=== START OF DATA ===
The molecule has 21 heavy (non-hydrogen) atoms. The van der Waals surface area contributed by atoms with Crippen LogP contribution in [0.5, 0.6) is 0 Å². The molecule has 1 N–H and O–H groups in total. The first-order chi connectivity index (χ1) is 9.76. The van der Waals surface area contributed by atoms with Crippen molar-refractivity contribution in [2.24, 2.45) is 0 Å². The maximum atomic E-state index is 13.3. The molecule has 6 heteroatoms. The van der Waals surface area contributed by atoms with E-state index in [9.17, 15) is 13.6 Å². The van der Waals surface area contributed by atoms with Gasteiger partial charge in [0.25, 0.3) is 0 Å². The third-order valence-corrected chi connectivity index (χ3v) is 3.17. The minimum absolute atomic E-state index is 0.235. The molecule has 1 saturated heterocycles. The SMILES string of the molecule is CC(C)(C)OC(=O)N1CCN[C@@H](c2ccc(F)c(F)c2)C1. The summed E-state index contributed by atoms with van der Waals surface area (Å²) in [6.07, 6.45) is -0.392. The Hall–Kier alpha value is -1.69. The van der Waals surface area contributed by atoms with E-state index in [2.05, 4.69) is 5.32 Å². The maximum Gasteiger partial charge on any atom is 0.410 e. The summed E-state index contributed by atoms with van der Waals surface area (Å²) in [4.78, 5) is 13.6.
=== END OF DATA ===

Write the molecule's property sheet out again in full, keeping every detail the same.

The molecule has 21 heavy (non-hydrogen) atoms. The van der Waals surface area contributed by atoms with Crippen LogP contribution in [0.5, 0.6) is 0 Å². The molecule has 1 N–H and O–H groups in total. The first-order chi connectivity index (χ1) is 9.76. The van der Waals surface area contributed by atoms with Crippen molar-refractivity contribution in [2.24, 2.45) is 0 Å². The maximum atomic E-state index is 13.3. The molecule has 6 heteroatoms. The van der Waals surface area contributed by atoms with E-state index in [9.17, 15) is 13.6 Å². The van der Waals surface area contributed by atoms with Gasteiger partial charge in [0.25, 0.3) is 0 Å². The third-order valence-corrected chi connectivity index (χ3v) is 3.17. The minimum absolute atomic E-state index is 0.235. The molecule has 1 saturated heterocycles. The SMILES string of the molecule is CC(C)(C)OC(=O)N1CCN[C@@H](c2ccc(F)c(F)c2)C1. The summed E-state index contributed by atoms with van der Waals surface area (Å²) in [6.07, 6.45) is -0.392. The Hall–Kier alpha value is -1.69. The van der Waals surface area contributed by atoms with E-state index in [2.05, 4.69) is 5.32 Å². The maximum Gasteiger partial charge on any atom is 0.410 e. The summed E-state index contributed by atoms with van der Waals surface area (Å²) in [4.78, 5) is 13.6.